Not only did they absorb Iroquois culture through the media of the time — upstate New York newspapers routinely covered Iroquois news, politics, and sports — but they had direct personal encounters that allowed them to see women’s roles firsthand.

Elizabeth Cady Stanton, who is often credited with initiating the women’s rights movement, had frequent contact with her Iroquois neighbors in her town of Seneca Falls, where Onondaga people frequently passed through to sell baskets and beadwork. Stanton’s neighbor spoke fluent Onondaga and had many Onondaga visitors at his home. Stanton’s cousin likewise welcomed members of the Six Nations to his dinner table. These encounters clearly affected Stanton. “In the councils of the Iroquois every adult male or female had a voice upon all questions brought before it,” she wrote in the National Bulletin, a newspaper of the suffrage movement, in 1891. Clan mothers, she marveled, could depose a chief and “send him back to the ranks of the warriors.”

Lucretia Mott was likewise moved by Iroquois women’s standing. Mott spent a month in the summer of 1848 among the Seneca people at Cattaraugus at a time when they were debating reorganizing their government. Women were part of that decision-making process and, as Wagner describes, Mott saw women “with an authority she would not even have been able to imagine in her own world.” Mere weeks later, Mott urged the women at the Seneca Falls Convention ⎯ the first public meeting on women’s rights in the U.S. ⎯ to reject what they’d been taught about their roles, and instead participate vociferously in the debate.

For her part, Gage — the least known but perhaps most revolutionary of the three — wrote extensively about Iroquois women’s roles in a series of articles for the New York Evening Post. “Division of power between the sexes in this Indian Republic,” she wrote in 1875, “was nearly equal… its women exercised controlling power in peace and war.” Her editor, introducing the series, highlighted Gage’s laser-focus on the fact that “the power and importance of women were recognized by the allied tribes.”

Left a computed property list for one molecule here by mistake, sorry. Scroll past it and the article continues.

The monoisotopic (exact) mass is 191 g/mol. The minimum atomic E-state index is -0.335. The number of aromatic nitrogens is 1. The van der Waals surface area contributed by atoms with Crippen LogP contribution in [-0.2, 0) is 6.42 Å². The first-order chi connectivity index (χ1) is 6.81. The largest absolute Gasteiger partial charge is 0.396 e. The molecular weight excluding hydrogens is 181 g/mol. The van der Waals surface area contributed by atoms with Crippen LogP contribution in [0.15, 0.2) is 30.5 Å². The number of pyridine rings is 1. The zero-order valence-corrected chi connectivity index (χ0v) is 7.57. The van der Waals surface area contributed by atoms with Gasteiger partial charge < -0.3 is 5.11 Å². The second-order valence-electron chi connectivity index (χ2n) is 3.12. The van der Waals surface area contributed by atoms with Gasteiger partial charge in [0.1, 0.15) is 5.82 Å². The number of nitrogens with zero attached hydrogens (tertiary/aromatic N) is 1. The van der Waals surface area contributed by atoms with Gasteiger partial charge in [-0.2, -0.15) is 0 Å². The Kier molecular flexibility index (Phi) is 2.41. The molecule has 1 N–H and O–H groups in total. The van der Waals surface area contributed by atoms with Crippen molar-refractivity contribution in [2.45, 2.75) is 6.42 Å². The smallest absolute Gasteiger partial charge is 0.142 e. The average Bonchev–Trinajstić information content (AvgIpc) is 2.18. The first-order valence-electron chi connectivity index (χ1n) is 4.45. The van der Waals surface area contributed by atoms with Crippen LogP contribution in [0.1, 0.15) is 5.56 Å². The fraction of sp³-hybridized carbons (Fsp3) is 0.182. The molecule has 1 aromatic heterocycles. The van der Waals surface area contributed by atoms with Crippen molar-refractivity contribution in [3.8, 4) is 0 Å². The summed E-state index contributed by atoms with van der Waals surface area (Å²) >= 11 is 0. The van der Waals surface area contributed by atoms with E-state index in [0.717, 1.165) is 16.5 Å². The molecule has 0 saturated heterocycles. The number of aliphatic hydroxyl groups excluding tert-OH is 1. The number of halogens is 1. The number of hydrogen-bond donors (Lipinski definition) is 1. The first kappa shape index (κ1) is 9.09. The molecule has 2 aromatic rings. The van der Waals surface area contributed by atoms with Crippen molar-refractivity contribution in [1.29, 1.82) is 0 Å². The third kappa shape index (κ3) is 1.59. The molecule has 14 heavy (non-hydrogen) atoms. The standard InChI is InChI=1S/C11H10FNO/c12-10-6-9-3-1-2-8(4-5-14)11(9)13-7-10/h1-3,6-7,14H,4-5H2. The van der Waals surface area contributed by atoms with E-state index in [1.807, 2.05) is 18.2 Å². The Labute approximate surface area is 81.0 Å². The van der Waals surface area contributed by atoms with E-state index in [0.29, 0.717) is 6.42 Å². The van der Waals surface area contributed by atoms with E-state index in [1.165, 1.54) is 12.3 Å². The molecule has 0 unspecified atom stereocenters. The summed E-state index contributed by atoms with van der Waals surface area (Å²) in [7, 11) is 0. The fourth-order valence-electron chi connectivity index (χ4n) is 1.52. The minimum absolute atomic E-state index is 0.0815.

For Gage, the Iroquois provided the modern world’s “first conception of inherent rights, natural equality of condition, and the establishment of a civilized government upon this basis,” as she wrote in her book Woman, Church, and State. “Never was justice more perfect, nor civilization higher.” Gage would continue to advocate for the Iroquois political system. (Her son-in-law L. Frank Baum would go on to create a world in which women ruled in his Wizard of Oz books.)

Ultimately, this growing awareness of Iroquois women’s status provided proof, for the early American suffragists, that in contrast to what they had been taught, women’s disenfranchisement was neither natural nor inevitable. And it influenced their worldview in ways that went far beyond the vote. The “Declaration of Sentiments” that Stanton and Mott put forth at the Seneca Falls Convention, for instance, included resolutions on property, divorce, child custody, and work — all arenas in which they’d seen Iroquois women’s unquestioned authority.

“Never was civilization higher,” said Gage, about a society in which women were a potent political force. Indeed, women in Iroquois culture, says George-Kanentiio, “were the first to embrace that warfare could be eliminated as a way to respond to human disputes.”

As we reflect on all we’re grateful for this Thanksgiving, let’s pause to consider deeply the history of American women’s political power. If we do, we will see not only how integral Native American culture has been to our political history, but that, for women, our very right to vote is inextricably linked to a civilization that secured the dignity of all people. Iroquois women provided a blueprint for how the world could be.